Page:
For this reason, many small business PBX systems are now managed in the cloud — it’s quickly becoming a preferred solution for businesses that don’t own existing telephony infrastructure.

Hybrid PBX

Hybrid PBX systems have gained popularity as a transitional solution for businesses moving from traditional telephony to the cloud.

This type of PBX service is customizable; businesses can pick and choose the features they want to keep from their existing phone system, and supplement it with cloud software where it falls short.

For instance, you might have a perfectly good PBX telephone system in place. But when it comes to conference calling, you prefer to use an external solution that integrates with your workflow and calendar apps.

It's less common for a newly established company to adopt a hybrid model, but the system has its advantages for businesses who already own legacy equipment. It can be more cost-effective to simply maintain what you have, rather than rip out the old wires and make a sudden digital transition. That said, this model will probably wane over the long-term.

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How Does a PBX Work?

Now, we’ll explore the technical side of things — how a PBX system actually works behind the scenes. To answer this question, we’ll explore it in two parts:

How does PBX work with analog infrastructure (traditional):

A basic PBX system consists of three main parts — the Cabinet, the Automatic Call Distributor (ACD), and the PBX call lines.

The PBX Cabinet is the brain of the operation. It contains a switchboard component for call handling and controlling features like call queues, voicemails, and auto attendant functions.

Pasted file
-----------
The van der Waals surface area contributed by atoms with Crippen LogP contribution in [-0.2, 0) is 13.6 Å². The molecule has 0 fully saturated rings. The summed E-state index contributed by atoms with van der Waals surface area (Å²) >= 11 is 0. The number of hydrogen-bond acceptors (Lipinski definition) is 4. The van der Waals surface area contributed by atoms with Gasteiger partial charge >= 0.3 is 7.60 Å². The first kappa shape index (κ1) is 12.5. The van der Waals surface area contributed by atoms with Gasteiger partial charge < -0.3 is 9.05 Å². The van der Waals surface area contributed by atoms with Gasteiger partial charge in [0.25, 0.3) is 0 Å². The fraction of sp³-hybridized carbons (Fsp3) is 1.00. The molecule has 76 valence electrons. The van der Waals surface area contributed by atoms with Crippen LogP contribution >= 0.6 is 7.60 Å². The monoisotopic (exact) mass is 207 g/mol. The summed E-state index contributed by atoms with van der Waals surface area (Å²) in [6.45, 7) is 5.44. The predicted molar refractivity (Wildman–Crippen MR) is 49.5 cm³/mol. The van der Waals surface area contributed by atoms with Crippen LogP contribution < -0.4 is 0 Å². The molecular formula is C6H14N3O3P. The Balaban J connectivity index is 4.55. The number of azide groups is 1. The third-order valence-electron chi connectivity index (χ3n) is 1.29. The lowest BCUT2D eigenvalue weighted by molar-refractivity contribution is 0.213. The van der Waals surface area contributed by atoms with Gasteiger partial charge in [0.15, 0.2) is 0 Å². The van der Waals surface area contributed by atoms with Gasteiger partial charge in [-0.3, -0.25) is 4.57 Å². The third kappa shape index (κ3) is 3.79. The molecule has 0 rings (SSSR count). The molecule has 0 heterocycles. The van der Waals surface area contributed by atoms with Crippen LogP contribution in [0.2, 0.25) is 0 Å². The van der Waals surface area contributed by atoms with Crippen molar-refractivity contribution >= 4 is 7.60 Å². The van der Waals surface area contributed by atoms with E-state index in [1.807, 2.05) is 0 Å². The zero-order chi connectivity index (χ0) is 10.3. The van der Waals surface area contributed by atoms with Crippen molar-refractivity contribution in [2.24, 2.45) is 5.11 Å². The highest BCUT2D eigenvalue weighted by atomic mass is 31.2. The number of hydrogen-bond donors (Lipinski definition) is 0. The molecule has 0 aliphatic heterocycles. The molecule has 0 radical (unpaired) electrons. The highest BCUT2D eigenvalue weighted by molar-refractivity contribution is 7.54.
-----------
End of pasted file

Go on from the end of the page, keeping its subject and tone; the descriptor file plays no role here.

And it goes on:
The Automatic Call Distributor was introduced to reduce the manual workload involved with handling a PBX Cabinet. For instance, it can assign incoming calls based on predefined rules.

The PBX call lines are the infrastructure that carries the signals between phones. You might have hundreds of these connecting to different desks in a building.

How a PBX telephone system works in the cloud (virtual):

Virtual PBX business systems are hosted on the internet and use programmable software. Let’s explore how they connect your voice calls from A to B:

A Virtual Switchboard is a term for the software that handles call routing. Using customizable rules, it can send incoming and outgoing calls to different places, establish connections, and run interactive programs like IVR.

VoIP software is what keeps your PBX voice calls connected. This technology relies on internet-based connectivity to transmit voice packets between senders and recipients. For added security, it’s common for encryptor software to scramble this data as it makes the journey; that way it prevents call snooping or data loss.